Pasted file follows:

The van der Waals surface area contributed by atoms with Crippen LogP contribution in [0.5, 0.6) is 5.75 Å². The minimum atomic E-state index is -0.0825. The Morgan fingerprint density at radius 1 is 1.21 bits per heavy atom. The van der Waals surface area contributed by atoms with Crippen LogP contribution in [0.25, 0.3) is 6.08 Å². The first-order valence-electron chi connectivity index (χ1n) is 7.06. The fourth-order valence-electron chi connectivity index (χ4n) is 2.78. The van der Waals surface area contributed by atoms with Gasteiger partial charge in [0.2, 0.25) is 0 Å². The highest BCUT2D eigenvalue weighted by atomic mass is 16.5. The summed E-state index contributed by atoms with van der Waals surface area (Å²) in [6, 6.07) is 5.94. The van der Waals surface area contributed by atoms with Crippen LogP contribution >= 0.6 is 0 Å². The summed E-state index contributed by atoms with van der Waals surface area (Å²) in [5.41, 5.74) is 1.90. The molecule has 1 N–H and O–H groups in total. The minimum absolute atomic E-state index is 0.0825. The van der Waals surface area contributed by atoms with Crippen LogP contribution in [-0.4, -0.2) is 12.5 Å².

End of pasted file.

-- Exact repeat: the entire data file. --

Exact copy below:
The van der Waals surface area contributed by atoms with Crippen LogP contribution in [0.5, 0.6) is 5.75 Å². The minimum atomic E-state index is -0.0825. The Morgan fingerprint density at radius 1 is 1.21 bits per heavy atom. The van der Waals surface area contributed by atoms with Crippen LogP contribution in [0.25, 0.3) is 6.08 Å². The first-order valence-electron chi connectivity index (χ1n) is 7.06. The fourth-order valence-electron chi connectivity index (χ4n) is 2.78. The van der Waals surface area contributed by atoms with Gasteiger partial charge in [0.2, 0.25) is 0 Å². The highest BCUT2D eigenvalue weighted by atomic mass is 16.5. The summed E-state index contributed by atoms with van der Waals surface area (Å²) in [6, 6.07) is 5.94. The van der Waals surface area contributed by atoms with Crippen LogP contribution >= 0.6 is 0 Å². The summed E-state index contributed by atoms with van der Waals surface area (Å²) in [5.41, 5.74) is 1.90. The molecule has 1 N–H and O–H groups in total. The minimum absolute atomic E-state index is 0.0825. The van der Waals surface area contributed by atoms with Crippen LogP contribution in [-0.4, -0.2) is 12.5 Å².